Verified Purchase(What is this?)
This review is from: At War With The Mystics (Audio CD)
The 5.1 mix of this record is amazing. You must take into account that it was designed to listen with the front and the back speakers of the same size and type, and the subwoofer putted in front of the central panel, with the listener in the middle of all speaker, at equal distance of each one. The sounds bounces all over from speaker to speaker, it will drive you crazy!
24 of 32 people found the following review helpful
4.0 out of 5 stars Good start but seems to tail off....,
By A Customer
So it's as good as Yoshimi. No problem. It's not as good The Soft Bulletin but the chances were always slim.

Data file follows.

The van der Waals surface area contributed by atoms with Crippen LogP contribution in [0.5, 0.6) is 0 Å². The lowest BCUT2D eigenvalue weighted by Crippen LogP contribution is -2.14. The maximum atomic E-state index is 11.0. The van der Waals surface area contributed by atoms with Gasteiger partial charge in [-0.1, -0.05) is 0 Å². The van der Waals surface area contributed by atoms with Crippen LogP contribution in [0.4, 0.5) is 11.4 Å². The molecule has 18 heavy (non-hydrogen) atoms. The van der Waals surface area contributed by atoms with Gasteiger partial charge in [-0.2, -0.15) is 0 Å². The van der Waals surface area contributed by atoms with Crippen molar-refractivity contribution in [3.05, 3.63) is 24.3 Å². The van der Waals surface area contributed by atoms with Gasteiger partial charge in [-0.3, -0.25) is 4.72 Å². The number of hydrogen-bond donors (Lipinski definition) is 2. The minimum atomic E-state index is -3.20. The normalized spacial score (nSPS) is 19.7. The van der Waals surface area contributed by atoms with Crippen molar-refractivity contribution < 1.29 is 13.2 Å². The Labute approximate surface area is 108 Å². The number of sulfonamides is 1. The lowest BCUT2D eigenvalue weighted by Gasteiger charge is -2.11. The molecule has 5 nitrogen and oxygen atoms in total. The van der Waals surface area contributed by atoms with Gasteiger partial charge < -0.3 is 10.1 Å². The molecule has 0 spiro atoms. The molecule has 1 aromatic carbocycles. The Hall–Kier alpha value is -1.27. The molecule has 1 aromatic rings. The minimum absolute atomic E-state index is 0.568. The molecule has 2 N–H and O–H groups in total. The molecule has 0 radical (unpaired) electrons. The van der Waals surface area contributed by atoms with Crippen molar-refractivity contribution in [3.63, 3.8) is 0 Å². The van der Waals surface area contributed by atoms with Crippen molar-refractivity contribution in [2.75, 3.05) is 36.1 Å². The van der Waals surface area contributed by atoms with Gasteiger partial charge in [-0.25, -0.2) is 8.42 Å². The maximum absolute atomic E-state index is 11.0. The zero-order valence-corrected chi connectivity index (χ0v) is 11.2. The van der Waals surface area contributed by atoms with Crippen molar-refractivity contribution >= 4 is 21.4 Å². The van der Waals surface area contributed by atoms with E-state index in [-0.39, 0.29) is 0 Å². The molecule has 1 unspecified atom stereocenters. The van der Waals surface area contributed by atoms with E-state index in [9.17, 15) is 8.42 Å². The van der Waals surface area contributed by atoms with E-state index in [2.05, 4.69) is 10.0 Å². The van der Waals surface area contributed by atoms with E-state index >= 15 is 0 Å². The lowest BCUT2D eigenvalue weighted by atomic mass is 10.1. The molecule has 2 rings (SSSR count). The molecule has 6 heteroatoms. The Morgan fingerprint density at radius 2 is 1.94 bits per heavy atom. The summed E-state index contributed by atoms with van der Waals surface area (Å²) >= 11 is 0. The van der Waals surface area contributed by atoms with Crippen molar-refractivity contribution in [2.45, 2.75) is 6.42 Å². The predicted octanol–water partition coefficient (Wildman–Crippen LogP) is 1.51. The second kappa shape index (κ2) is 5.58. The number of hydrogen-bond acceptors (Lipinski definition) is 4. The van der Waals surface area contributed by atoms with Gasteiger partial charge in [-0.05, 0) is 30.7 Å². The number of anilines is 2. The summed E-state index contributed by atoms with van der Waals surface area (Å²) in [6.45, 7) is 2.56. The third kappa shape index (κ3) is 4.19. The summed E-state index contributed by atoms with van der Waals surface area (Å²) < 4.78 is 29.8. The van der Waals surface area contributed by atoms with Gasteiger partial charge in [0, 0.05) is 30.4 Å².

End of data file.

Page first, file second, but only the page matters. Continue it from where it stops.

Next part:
If you're a Lips fan, you know what's good about them and there's plenty of it here. So I'll just go explain my main problem with this album and the reason I don't give it five stars.
It's a shame to criticise At War with the Mystics for having three amazingly strong opening tracks. They almost work as an encapsulation of The Flaming Lips' recent work. There's the happy clappy pop of 'The Yeah Yeah Yeah Song', weired-out stop-start rhythms of 'Free Radicals' and slow, beautiful song about death 'The Sound of Failure'. All truly great numbers. The problem is the rest of the album sort of merges into one long dreamy soundscape afterwards and lacks a standout track like 'Do you realise?' or 'Gash' to lift it up to a glorious crescendo.